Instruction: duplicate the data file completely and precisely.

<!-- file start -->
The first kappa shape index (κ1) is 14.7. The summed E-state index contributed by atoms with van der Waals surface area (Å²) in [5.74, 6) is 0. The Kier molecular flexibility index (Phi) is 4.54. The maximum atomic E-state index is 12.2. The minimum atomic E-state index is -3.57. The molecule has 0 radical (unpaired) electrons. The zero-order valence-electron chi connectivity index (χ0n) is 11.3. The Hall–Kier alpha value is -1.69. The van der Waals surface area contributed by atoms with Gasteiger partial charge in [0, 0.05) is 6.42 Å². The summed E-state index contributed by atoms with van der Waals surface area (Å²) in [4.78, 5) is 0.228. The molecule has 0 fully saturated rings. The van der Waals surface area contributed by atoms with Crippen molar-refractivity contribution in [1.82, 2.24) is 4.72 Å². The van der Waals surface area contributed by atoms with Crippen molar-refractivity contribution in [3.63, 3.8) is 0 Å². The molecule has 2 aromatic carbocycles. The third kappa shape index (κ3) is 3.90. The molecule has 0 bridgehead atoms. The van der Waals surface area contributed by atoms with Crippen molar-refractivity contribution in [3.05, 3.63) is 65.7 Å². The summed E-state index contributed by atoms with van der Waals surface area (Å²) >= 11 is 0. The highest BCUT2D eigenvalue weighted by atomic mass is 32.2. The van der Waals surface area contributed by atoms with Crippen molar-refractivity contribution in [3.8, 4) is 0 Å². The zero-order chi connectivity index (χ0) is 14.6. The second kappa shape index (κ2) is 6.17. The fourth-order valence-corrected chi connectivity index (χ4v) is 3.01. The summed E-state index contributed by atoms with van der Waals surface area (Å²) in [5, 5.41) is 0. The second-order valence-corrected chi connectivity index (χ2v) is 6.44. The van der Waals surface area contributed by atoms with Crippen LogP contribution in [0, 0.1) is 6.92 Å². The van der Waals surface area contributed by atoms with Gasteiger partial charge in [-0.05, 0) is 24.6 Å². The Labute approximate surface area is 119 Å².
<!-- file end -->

The first kappa shape index (κ1) is 14.7. The summed E-state index contributed by atoms with van der Waals surface area (Å²) in [5.74, 6) is 0. The Kier molecular flexibility index (Phi) is 4.54. The maximum atomic E-state index is 12.2. The minimum atomic E-state index is -3.57. The molecule has 0 radical (unpaired) electrons. The zero-order valence-electron chi connectivity index (χ0n) is 11.3. The Hall–Kier alpha value is -1.69. The van der Waals surface area contributed by atoms with Gasteiger partial charge in [0, 0.05) is 6.42 Å². The summed E-state index contributed by atoms with van der Waals surface area (Å²) in [4.78, 5) is 0.228. The molecule has 0 fully saturated rings. The van der Waals surface area contributed by atoms with Crippen molar-refractivity contribution in [1.82, 2.24) is 4.72 Å². The van der Waals surface area contributed by atoms with Crippen molar-refractivity contribution in [3.63, 3.8) is 0 Å². The molecule has 2 aromatic carbocycles. The third kappa shape index (κ3) is 3.90. The molecule has 0 bridgehead atoms. The van der Waals surface area contributed by atoms with Crippen molar-refractivity contribution in [3.05, 3.63) is 65.7 Å². The summed E-state index contributed by atoms with van der Waals surface area (Å²) >= 11 is 0. The highest BCUT2D eigenvalue weighted by atomic mass is 32.2. The van der Waals surface area contributed by atoms with Crippen molar-refractivity contribution in [3.8, 4) is 0 Å². The zero-order chi connectivity index (χ0) is 14.6. The second kappa shape index (κ2) is 6.17. The fourth-order valence-corrected chi connectivity index (χ4v) is 3.01. The summed E-state index contributed by atoms with van der Waals surface area (Å²) in [5, 5.41) is 0. The second-order valence-corrected chi connectivity index (χ2v) is 6.44. The van der Waals surface area contributed by atoms with Crippen LogP contribution in [0, 0.1) is 6.92 Å². The van der Waals surface area contributed by atoms with Gasteiger partial charge in [-0.05, 0) is 24.6 Å². The Labute approximate surface area is 119 Å².